Parallelomania and the Terminological Fallacy

by Max Andrews

Pagan Copycat Theory: The story of Jesus Christ as presented in the gospels is a myth incorporating various aspects of other ancient pagan religions.

–“Why should we consider the stories of Osiris, Dionysus, Adonis, Mithras, and other Pagan Mystery saviors as fables, yet come across essentially the same story told in a Jewish context and believe it to be the biography of a carpenter from Bethlehem.” (Freke and Gandy, The Jesus Mysteries, 9)

Common religious figures Jesus is usually compared to:

  • Appolonius of Tyanna (Greek)
  • Horus/Osiris (Egypt)
  • Dionysus – Bacchus (Greek/Roman)
  • Attis (Phrygian)
  • Mithra (Persian/Roman)
  • Zoroaster (Persian)
  • Krishna (Hindu)

General Comment:  There are going to be some similarities between all religions:

  • Belief in a God-like figure
  • Rites and ceremonies that express that belief
  • The universal human condition
  • Our desire for a ground for meaning ,purpose and value
  • Our struggle with our weaknesses and “sin”
  • An answer to evil and suffering
    • “I could not believe Christianity if I were forced to say that there were a thousand religions in the world of which 999 were pure nonsense and the thousandth (fortunately) true.  My conversion, very largely, depended on Christianity as the completion, the actualization, the entelechy, of something that had never been wholly absent from the mind of man.”  (C.S. Lewis, “Relgion Without Dogma”).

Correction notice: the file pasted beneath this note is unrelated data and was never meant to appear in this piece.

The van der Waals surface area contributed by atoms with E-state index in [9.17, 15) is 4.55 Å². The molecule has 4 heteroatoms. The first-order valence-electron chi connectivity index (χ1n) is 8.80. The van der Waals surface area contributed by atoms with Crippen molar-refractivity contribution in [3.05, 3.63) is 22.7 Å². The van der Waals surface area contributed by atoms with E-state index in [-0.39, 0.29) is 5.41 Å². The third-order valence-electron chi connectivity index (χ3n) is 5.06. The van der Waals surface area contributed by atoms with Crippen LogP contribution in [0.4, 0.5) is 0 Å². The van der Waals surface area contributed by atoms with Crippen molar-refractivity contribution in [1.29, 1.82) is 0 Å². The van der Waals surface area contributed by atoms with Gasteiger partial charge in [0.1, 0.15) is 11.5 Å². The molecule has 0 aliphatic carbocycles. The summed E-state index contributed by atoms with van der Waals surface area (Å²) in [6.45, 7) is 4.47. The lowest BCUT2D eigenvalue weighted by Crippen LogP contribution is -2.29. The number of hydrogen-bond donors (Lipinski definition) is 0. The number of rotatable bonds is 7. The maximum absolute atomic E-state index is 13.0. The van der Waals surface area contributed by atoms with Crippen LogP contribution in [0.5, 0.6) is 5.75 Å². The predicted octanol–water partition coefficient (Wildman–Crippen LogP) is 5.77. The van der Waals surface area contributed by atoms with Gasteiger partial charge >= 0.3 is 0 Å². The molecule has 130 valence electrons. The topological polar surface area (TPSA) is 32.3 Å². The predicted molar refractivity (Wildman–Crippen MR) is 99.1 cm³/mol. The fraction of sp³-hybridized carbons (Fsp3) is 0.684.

The Terminological Fallacy

“Christian” terminology is manipulated and employed to describe an aspect of a pagan religion even though it has little or nothing in common with the original meaning of the Christian term.

  • “Ritual baths” and “Initiation rites” are not “baptisms”
  • “Ceremonial feasts” are not “communion”
  • “God-Human coupling” is not a “virgin birth”
  • “Murders” are not “crucifixions”
  • “Life after death” is not  a “resurrection”
  • “Deity” is not “Messiah”
  • “Follower” is not “disciple”

*Special thanks to Mark Foreman for this data


3 Responses to “Parallelomania and the Terminological Fallacy”

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